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Parisian District Turns into Outdoor Gallery - ASHARQ AL-AWSAT English Archive 2005 -2017
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Paris- Within few months, the arrondissement 13 in Paris has turned into an outdoor art gallery. The walls of its buildings feature large-sized paintings of different artistic styles. The arrondissement located to the southeast of Paris includes a bouquet of old residential neighborhoods, surrounding the Square of Italy “Place de l’Italie” facing the municipality building. It includes many hospitals including “Hôpital de la Pitié” established 600 years ago, in which Princess Diana Spencer died 20 years ago.

Given that the neighborhood includes many residential towers, officials from the municipality saw it is better to assign street painters to decorate the window-free side walls with colored paintings that harmonize with the public modern life, instead of leaving them for the chaos of graffiti painters who distort the facades and cost the municipality big sums to remove them. Although graffiti has become a recognized type of art in the world’s biggest cities, many street artists spread their decorative but illegal graffiti without the municipalities’ authorizations. Those artists include Némo, Seth, and Miss Pejac.

Thousands of Parisians and tourists come, every day, to the arrondissement 13 aiming for delicious dishes at the Chinese, Thai, and Vietnamese restaurants. The arrondissement also includes the Chinatown neighborhood which lodges more than one million immigrants from the former French colonies in Asia.

In the past ten years, dozens of sushi restaurants was opened there by Chinese and not Japanese residents. And, of course, the neighborhood also saw the opening of many other restaurants serving Moroccan Couscous, Indian Tandoori, Turkish Shawarma, as well as places serving Lebanese, Ethiopian, Italian, and Spanish plates. So, anyone who walks in the arrondissement feels like home.

But why street art does invade a city like Paris known with famous classic museums and fine art galleries? According to experts, these new and contemporary arts respond widely to the expectations of wide categories of people and their interests.

Floors, sidewalks, and billboards also featured touches from different artists and tools used in this spontaneous creativity known as “street art”. Heroes of this art may not be familiar among the public, but they are definitely known among youths from specific categories. Therefore, over 20 foundations and companies work in this art promotion and organize visits for people aiming to see it. Although some of these street artworks may be drawn without the municipalities’ permission, many others are executed at the request of the municipalities and building owners.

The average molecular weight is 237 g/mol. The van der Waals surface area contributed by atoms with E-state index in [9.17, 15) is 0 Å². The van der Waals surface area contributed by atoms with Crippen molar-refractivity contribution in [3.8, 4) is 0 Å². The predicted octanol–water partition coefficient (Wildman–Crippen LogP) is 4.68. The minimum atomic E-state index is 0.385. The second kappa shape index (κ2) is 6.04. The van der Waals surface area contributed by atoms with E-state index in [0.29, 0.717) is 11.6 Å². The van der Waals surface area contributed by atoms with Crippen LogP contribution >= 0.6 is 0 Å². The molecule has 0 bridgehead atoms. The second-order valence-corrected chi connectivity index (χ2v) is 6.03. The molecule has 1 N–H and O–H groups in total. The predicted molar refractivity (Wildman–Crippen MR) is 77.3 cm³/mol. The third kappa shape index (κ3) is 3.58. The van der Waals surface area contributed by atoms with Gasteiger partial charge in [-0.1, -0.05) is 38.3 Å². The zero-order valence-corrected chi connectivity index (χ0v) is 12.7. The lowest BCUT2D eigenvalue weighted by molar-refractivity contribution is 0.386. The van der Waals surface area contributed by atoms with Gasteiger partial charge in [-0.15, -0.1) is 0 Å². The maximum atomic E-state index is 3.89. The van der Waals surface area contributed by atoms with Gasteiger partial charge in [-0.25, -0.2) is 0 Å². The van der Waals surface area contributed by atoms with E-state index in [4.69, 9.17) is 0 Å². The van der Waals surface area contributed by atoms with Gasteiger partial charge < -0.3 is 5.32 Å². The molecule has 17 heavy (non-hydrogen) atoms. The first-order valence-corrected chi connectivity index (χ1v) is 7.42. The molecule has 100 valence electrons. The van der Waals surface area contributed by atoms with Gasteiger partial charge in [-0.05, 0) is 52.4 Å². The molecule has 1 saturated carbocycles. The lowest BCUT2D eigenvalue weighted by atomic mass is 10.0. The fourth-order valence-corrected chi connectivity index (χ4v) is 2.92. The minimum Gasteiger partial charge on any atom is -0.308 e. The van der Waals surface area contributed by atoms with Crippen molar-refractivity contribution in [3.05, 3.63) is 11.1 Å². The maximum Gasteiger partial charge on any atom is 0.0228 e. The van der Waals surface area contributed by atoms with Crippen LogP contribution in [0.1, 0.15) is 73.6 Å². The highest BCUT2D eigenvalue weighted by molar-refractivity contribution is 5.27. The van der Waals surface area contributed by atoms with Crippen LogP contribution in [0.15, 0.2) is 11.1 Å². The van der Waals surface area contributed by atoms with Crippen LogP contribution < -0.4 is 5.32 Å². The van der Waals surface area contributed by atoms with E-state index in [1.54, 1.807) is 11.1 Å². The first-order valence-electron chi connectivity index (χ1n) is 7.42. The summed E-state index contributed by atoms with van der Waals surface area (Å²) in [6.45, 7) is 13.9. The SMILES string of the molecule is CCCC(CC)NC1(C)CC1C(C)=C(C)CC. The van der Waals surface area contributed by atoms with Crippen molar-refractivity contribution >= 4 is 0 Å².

The painting of those massive mural drawings first emerged with the Galerie Itinerrance ran by an Arab artist called Mehdi Ben Cheikh and in cooperation with the municipality of arrondissement 13. This art turned into a sort of fever. The neighborhood’s residents wake up every day to see new paintings. New works appeared over the past two months on the wall of the Metro 6 line. A night light system was also set to put the spotlight on these drawings.

Mayor Jérôme Coumet greets this phenomenon and encourages it. He sees that this wide neighborhood lacks classic museums, and needs another artistic scene to compensate for it. He considers the street art an alternative that secures a special artistic touch in the neighborhood.

For his part, Mehdi Ben Cheikh asserts that this new vital art has economic benefits and contributes in improving the neighborhood and promoting it. He considered that people who take the train are much more than those who visit classic museums. Those commuters have the chance to enjoy an outdoor gallery in their seats.

“It is a new Paris, full of vitality, youth spirit, and imagination,” he said.

Painter Théo Abramowitz used to cooperate with the most renowned museums in Paris including the Louvres and Musée d’Orsay. Yet, he quit his job and dedicated his talent for street art and for the promotion of those opendoor galleries.

Damian, too, was a British journalist who quit his job in London and moved to Paris to work in organizing weekly visits to the Parisian street art. Damian guides the visitors and gives them briefs on these works in both French and English languages.